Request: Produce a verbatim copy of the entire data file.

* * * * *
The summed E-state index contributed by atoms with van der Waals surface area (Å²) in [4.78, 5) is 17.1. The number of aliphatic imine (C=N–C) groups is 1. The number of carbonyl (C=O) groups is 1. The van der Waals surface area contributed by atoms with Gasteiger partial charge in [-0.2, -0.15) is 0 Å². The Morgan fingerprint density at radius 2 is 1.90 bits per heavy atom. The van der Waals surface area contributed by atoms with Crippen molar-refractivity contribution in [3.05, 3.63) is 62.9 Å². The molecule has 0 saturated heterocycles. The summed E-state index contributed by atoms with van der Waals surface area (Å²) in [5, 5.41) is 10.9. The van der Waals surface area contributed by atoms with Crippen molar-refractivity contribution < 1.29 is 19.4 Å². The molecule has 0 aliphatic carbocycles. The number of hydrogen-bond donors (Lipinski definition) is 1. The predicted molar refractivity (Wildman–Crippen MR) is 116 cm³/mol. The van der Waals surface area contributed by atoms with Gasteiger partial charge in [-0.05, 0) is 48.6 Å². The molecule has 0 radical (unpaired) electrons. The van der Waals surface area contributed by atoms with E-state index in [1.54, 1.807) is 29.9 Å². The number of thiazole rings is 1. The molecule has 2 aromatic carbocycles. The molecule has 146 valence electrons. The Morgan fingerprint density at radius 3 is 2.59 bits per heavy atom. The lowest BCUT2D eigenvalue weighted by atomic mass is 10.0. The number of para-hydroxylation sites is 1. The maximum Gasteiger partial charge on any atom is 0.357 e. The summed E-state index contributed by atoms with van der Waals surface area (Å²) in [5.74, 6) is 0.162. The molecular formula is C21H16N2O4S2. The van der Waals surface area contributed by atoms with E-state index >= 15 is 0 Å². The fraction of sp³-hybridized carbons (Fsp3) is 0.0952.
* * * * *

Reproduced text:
The summed E-state index contributed by atoms with van der Waals surface area (Å²) in [4.78, 5) is 17.1. The number of aliphatic imine (C=N–C) groups is 1. The number of carbonyl (C=O) groups is 1. The van der Waals surface area contributed by atoms with Gasteiger partial charge in [-0.2, -0.15) is 0 Å². The Morgan fingerprint density at radius 2 is 1.90 bits per heavy atom. The van der Waals surface area contributed by atoms with Crippen molar-refractivity contribution in [3.05, 3.63) is 62.9 Å². The molecule has 0 saturated heterocycles. The summed E-state index contributed by atoms with van der Waals surface area (Å²) in [5, 5.41) is 10.9. The van der Waals surface area contributed by atoms with Crippen molar-refractivity contribution < 1.29 is 19.4 Å². The molecule has 0 aliphatic carbocycles. The number of hydrogen-bond donors (Lipinski definition) is 1. The predicted molar refractivity (Wildman–Crippen MR) is 116 cm³/mol. The van der Waals surface area contributed by atoms with Gasteiger partial charge in [-0.05, 0) is 48.6 Å². The molecule has 0 radical (unpaired) electrons. The van der Waals surface area contributed by atoms with E-state index in [1.54, 1.807) is 29.9 Å². The number of thiazole rings is 1. The molecule has 2 aromatic carbocycles. The molecule has 146 valence electrons. The Morgan fingerprint density at radius 3 is 2.59 bits per heavy atom. The lowest BCUT2D eigenvalue weighted by atomic mass is 10.0. The number of para-hydroxylation sites is 1. The maximum Gasteiger partial charge on any atom is 0.357 e. The summed E-state index contributed by atoms with van der Waals surface area (Å²) in [5.74, 6) is 0.162. The molecular formula is C21H16N2O4S2. The van der Waals surface area contributed by atoms with E-state index >= 15 is 0 Å². The fraction of sp³-hybridized carbons (Fsp3) is 0.0952.